Furthermore, there is considerable evidence from the way that His name is transliterated into other languages, such as the Greek language, that Yahweh is the correct pronunciation of our Creator’s name. The Encyclopedia Judaica, volume seven, page 679 states this: “The true pronunciation of the name YHWH was never lost. Several early Greek writers of the Christian church testify that the name was pronounced ‘Yahweh’….”
Also in the 20th-Century Schaff-Herzog Encyclopedia of Religious Knowledge, on pages 1194, 1195, we read that, ” the pronunciation ‘Yahweh’ of the Hebrew Tetragrammaton need no longer be based primarily on traditions preserved in 5 late patristic sources. Both the vocalizations yahwe and yahu (a shortened form used chiefly in personal names) are now confirmed by a variety of ancient Near Eastern inscription materials from the first and second millennia B.C. ”
It would seem to me that an honest attempt to pronounce our Creator’s name, to use it in worship, and in our reading of the scriptures would be much more pleasing to our Creator, even if we didn’t get it just right, than completely ignoring it would be.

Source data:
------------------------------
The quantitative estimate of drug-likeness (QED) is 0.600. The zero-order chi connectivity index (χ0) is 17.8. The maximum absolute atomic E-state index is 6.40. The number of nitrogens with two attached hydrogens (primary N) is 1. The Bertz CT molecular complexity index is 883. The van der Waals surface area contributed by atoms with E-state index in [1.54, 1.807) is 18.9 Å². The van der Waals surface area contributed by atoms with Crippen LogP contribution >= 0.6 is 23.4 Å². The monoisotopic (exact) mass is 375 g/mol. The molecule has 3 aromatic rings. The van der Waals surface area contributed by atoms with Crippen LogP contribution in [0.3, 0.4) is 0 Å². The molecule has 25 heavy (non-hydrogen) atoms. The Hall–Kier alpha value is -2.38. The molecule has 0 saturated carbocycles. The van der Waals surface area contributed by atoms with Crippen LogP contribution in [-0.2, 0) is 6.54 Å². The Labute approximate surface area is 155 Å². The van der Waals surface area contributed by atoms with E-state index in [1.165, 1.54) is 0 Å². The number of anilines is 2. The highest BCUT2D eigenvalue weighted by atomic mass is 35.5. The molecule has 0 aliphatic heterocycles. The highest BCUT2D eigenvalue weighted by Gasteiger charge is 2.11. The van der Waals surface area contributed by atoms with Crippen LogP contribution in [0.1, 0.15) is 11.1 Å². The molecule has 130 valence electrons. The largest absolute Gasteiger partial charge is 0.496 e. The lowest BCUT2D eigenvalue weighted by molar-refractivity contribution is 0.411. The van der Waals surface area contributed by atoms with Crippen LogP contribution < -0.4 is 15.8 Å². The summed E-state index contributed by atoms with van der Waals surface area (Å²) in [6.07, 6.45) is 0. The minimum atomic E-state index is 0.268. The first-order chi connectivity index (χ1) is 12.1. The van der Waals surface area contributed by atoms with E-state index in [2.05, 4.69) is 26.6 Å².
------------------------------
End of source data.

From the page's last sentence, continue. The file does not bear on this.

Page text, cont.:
Since there is great certainty that Yahweh is the correct way of bringing His name over into English, there should be no doubt that we should use this name in our translations of the Bible into English instead of removing it altogether and substituting something else in its place. To remove his name from the Scriptures and put something else in its place, when it is not necessary to do so, is a serious error and a transgression of the command to not take away from or add to His word.
Now that you can pronounce יהוה as “Yahweh,” you should practice reading all Bible verses containing יהוה or the LORD using our Creator’s true personal name where it belongs. Or better yet, get one of several Bibles which have transliterated the Creator’s true name rather than substituting titles where it occurs in the Scripture (2) Rotherham version, 1902; The Jerusalem Bible, 1966 and The New Jerusalem Bible, 1985, Doubleday